Crap. He did have a ranged weapon.
She twists her body, tries to minimize the target area. The gravitational field may only be pseudo-magic, but it will throw most projectiles off course if they get close. She hopes.
The second salvo comes even closer, but she can clearly see the needles spinning out of control as they pass.
With the painful pull of the 'black hole' above her, she doesn't even notice one of the grazing her left arm until the wound starts to throb and burn. her stomach turns as she pulls the sleeve up and brushes away flakes of dried blood from earlier wounds to find a patch of fiery red skin surrounding a tiny scratch. The torn skin has turned black around the edges; the red has spread enough to cover the deltoid muscle entirely and stretch further across her shoulder and arm. She fights down another wave of nausea. She would be dead if the needle struck her straight.
With fingers already turning numb and useless, she fumbles for the pouch on her belt. Her vision swims. She thinks she might be starting to drop faster, but can't concentrate.
Come on... almost got it... come on...
She transfers the bottle to her good hand before she can drop it and removes the cap with her teeth. Spits it out and closes her lips around the bottleneck to prevent any of the liquid inside from spilling. The concentrated solution hits her like an explosion of renewed vigour, but it still isn't enough to keep her awake. She is aware of a metallic clank and a rough impact as her feet make contact with the floor, but beyond that there's only darkness.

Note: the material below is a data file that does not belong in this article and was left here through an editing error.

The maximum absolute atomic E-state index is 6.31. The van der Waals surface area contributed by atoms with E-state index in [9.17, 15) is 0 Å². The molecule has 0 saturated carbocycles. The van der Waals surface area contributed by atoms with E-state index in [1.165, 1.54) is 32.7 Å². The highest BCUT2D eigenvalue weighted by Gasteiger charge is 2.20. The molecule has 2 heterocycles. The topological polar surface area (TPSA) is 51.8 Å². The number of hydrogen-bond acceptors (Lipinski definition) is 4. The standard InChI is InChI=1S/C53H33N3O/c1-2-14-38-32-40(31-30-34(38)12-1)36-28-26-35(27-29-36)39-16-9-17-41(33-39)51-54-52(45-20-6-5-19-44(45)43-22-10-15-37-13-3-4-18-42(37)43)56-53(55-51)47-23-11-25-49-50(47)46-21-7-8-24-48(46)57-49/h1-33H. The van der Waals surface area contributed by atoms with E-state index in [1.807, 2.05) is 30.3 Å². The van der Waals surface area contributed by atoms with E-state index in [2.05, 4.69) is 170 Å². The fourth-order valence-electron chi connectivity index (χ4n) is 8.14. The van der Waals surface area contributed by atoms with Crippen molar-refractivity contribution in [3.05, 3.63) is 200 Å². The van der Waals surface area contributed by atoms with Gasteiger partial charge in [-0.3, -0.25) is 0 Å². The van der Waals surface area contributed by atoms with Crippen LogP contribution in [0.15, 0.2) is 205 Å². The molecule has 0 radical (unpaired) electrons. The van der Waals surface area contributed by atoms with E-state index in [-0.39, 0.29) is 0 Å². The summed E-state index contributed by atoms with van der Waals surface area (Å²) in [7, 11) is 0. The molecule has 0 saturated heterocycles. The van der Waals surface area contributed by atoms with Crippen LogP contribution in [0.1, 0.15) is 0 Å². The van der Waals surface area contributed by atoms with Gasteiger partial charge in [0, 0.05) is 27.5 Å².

Her last thought is that she hopes the gravitational anomaly she created fades in time, before it sinks low enough to crush her.
The seven listen with a growing sense of dread as the stranger tells his
tale of a planet, green and beautiful, ravaged by war and pollution; of a
population too caught up in the euphoria of power to realize that their ambition
was destroying the only home they had.
"We were a weaker people then," their enemy says, still with a sad smile on his lips.
"I can't even imagine it. Such flagrant disregard for all life." Hugh shakes his head as to banish the images the words plant in his mind. "I have sworn to uphold life, but I can feel no sympathy for you."
The man in black chuckles. "Sympathy? We ask for no such thing. Were I a religious man, I would consider us all damned beyond redemption."
No one in Algo believes in anything these days, save for the omnipresent, omnipotent Mother Brain. The seven standing here now have even less to believe in, but though words like religion and damnation sound archaic to their ears, the meaning of his words is clear.
"Then why take such action?" Rudo asks. "Why would you have to cause all this suffering? However many of you there are on this ship, Algo could easily support all of us!"
To the six of them who are watching, the man appears to wince. His confident expression wavers, only for a moment, and they realise that perhaps even he does not truly know.